EA Sports UFC 4 Review

A lot has changed in the real world of Ultimate Fighting since the last UFC game was released.  Back in 2018, Conor Mcgregor was at the height of his fame.  Holding two championship belts, the Irishman graced the cover of a decent effort from EA Sports.  That launch marked the third game in the series and milestone as it was a big improvement over the previous game.  While the landscape of the UFC may have changed with new fighters stepping into the spotlight, it’s time to see what those two years of labor from Electronic Arts have brought us to the digital octagon.  The truth is, there’s not one thing that’s really going to blow you away from game to game.  On one hand, UFC 4 is a better game than its predecessor.  The developers have scrapped bad modes and replaced them with fun ones.  The core gameplay has been made more intuitive and approachable, while remaining challenging and deep for long-time fans.  On the other, it doesn’t feel like a huge leap from the previous game.  So this review is going to be somewhat similar to our review for UFC 3 as the overall improvements are marginal, with the major differences between the games being tweaks to existing modes, or introductions of minor ones.  So long as you keep those expectations in-line with what you’d find in a yearly sports release you’ll find EA’s best offering yet in the UFC series.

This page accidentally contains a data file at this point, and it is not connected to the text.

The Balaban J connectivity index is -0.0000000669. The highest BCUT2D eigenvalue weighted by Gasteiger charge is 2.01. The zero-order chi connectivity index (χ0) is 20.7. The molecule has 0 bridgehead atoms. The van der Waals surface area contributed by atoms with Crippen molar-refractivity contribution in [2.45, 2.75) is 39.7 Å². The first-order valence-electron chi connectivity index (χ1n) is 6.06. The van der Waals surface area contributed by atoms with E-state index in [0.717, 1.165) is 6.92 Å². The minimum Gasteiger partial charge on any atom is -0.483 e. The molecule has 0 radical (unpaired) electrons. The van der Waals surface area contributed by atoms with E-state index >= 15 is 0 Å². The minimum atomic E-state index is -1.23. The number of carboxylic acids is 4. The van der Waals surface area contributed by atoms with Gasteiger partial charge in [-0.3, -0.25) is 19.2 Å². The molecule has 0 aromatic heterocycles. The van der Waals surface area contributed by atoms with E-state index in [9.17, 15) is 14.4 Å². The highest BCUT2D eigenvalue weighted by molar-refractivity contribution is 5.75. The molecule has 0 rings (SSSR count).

Recommended Videos


EA has a knack for getting these exclusive rights to popular sports franchises.  Having the ability to do a licensed UFC game is huge for Electronic Arts.  A sport that continues to grow and mature has supplanted boxing as the premiere combat sport to watch.. and play.  Unlike boxing, mixed martial arts is an incredibly complex business.  There are many styles and techniques to master, and like its predecessors, UFC 4 doesn’t shy away from integrating some of the more complex aspects of the sport into this game.  It’s a gift and a curse for EA, but they did manage to come up with some decent systems to simplify things and they’ve added a huge tutorial, training manual, and practice mode.

What’s Been Added and How Does it Feel